In their suit, the Baton Rouge investors allege that because of the marketing plan and commission structure, the advisers failed to inquire about material facts and risks of the Stanford International Bank’s CDs — the kinds of risks any adviser should have known and understood — and as a result failed to inform the plaintiffs of the risks. “In truth and in fact, the ‘bank’ was a speculative highly leveraged hedge fund and the so-called ‘certificates of deposit’ were nothing more than a high-risk ultra speculative mezzanine type of junk bond,” the lawsuit states.

Advisers allegedly promised an 8 percent return on the so-called CDs, much higher than any traditional CDs have yielded in almost two decades.

Stanford’s local office was headed by Hank Mills (one of the defendants in the Baton Rouge case, who also is the brother of state Rep. Fred Mills) and Tiffany Angelle, the one-time marketing director of Farmers-Merchants Bank, where Fred Mills serves as president. Angelle’s bio on the Stanford Web site indicates she left the bank to join Stanford Group Co. in 2004 with more than five years of experience and a bachelor’s degree in finance from UL Lafayette. A press release in early 2008 noted her promotion to vice president/financial adviser in Lafayette. Stanford’s Lafayette office was on Silverstone Road in River Ranch’s Town Square.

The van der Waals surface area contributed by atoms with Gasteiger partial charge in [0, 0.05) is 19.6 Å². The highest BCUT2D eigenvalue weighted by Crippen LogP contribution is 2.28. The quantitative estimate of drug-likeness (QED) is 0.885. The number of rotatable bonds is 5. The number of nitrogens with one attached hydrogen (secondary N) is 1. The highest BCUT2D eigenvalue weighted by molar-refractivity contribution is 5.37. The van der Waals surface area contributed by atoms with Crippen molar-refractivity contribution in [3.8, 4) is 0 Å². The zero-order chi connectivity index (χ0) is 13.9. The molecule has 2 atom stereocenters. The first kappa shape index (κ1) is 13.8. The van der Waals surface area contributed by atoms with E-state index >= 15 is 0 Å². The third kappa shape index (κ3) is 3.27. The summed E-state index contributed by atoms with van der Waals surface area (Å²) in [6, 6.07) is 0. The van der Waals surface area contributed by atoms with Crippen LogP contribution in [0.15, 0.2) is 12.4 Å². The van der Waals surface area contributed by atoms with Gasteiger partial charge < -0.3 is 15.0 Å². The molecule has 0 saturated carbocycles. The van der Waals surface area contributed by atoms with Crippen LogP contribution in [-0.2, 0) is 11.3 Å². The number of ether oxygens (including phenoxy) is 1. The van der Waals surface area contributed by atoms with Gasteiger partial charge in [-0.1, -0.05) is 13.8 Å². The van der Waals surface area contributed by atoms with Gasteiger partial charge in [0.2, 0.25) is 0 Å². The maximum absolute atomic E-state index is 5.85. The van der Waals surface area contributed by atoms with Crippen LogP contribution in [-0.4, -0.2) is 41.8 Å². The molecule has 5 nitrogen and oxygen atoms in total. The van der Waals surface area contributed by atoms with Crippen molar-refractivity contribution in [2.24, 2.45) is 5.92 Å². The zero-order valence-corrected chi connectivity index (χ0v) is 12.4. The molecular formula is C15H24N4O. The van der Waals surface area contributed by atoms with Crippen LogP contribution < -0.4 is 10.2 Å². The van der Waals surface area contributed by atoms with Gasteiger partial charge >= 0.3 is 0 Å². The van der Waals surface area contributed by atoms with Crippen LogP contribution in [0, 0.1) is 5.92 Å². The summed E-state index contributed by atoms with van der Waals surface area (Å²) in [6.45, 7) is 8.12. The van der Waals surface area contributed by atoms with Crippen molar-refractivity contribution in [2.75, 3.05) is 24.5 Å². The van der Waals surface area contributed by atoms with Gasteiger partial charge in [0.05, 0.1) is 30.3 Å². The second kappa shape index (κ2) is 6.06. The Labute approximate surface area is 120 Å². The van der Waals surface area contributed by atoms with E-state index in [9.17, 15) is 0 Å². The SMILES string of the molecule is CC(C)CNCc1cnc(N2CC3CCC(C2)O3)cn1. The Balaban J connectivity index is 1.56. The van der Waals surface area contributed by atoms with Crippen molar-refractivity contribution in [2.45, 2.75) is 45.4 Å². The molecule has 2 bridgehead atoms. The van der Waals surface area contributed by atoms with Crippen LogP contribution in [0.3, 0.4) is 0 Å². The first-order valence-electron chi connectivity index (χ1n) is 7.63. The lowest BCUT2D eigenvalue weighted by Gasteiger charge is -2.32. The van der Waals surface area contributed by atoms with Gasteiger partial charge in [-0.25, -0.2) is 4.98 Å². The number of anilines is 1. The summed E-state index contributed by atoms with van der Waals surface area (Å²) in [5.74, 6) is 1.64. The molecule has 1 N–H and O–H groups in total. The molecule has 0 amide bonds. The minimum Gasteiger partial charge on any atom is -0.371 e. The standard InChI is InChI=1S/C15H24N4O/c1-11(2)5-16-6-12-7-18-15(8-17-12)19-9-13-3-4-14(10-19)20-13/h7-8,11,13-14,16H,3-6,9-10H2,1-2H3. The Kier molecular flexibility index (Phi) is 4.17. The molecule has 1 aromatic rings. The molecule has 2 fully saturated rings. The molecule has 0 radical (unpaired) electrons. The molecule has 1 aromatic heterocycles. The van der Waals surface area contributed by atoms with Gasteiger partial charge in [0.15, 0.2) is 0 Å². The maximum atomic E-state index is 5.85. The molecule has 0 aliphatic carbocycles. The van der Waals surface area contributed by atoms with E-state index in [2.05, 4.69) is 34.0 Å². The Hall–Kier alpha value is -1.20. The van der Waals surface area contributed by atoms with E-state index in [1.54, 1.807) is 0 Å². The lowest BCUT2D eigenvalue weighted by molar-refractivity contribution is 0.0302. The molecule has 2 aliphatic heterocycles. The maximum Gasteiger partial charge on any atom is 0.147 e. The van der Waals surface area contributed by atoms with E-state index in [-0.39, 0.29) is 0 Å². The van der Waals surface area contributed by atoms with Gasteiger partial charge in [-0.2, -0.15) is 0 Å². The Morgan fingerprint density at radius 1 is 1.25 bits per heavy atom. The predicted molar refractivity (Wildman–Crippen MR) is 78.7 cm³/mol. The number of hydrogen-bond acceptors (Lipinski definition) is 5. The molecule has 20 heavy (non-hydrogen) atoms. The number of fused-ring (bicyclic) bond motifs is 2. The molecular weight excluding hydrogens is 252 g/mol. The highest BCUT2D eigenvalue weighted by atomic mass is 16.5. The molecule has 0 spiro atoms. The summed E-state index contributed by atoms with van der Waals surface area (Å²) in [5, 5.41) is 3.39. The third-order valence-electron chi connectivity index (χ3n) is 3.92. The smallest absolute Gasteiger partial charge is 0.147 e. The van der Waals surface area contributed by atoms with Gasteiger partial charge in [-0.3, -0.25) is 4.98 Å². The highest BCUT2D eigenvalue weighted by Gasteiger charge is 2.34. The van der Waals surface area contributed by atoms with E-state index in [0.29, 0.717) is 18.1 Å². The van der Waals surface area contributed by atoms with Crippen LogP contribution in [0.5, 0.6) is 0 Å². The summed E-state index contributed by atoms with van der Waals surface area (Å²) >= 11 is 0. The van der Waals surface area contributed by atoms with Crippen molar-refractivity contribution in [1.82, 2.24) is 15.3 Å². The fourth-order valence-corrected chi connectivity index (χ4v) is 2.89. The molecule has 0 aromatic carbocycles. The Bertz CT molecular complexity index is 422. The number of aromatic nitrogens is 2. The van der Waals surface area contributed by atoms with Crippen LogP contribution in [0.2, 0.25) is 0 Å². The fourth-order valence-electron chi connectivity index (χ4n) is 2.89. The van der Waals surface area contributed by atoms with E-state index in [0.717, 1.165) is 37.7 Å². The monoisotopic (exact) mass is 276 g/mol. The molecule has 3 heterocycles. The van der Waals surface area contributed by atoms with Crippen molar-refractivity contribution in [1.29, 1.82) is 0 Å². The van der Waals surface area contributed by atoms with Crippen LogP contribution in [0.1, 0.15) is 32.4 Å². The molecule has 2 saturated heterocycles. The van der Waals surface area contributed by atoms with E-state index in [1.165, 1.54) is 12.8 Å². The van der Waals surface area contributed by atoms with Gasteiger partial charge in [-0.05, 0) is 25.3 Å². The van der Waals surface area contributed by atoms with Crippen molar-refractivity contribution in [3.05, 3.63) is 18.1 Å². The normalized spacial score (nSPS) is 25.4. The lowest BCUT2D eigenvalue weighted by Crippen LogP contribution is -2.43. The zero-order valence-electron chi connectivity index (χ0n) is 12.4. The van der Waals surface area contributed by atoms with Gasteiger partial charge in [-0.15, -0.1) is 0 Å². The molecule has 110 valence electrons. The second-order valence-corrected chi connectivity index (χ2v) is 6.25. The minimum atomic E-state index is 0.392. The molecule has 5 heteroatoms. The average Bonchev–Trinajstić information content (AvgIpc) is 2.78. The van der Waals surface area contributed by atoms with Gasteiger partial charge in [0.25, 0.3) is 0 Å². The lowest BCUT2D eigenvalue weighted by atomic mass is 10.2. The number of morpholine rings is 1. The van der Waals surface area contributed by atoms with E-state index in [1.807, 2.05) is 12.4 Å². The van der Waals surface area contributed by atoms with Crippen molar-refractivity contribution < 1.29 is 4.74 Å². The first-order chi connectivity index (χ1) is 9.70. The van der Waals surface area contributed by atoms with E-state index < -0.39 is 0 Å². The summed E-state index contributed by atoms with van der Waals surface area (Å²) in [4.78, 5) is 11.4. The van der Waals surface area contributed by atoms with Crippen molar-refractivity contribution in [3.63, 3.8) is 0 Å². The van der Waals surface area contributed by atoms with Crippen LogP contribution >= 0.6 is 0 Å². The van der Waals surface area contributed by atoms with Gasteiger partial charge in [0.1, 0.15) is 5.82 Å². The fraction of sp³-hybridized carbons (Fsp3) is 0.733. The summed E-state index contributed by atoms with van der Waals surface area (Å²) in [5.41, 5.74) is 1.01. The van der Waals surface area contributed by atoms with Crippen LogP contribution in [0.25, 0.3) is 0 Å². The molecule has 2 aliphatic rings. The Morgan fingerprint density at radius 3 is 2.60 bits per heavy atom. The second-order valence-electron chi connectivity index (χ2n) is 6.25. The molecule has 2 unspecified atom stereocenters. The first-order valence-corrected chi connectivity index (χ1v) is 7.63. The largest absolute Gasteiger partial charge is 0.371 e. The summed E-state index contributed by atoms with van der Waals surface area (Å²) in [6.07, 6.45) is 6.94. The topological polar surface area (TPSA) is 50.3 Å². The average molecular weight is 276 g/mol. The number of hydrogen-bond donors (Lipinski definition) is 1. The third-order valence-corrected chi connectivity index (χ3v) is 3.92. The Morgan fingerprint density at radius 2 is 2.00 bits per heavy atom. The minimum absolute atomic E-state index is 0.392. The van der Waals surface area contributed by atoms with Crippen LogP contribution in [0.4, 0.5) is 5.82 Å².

Local business people maintain that Stanford targeted very wealthy investors in the Acadiana area. So far, none of those investors has come forward with any legal action against the company, making the Baton Rouge lawsuit the first in the state.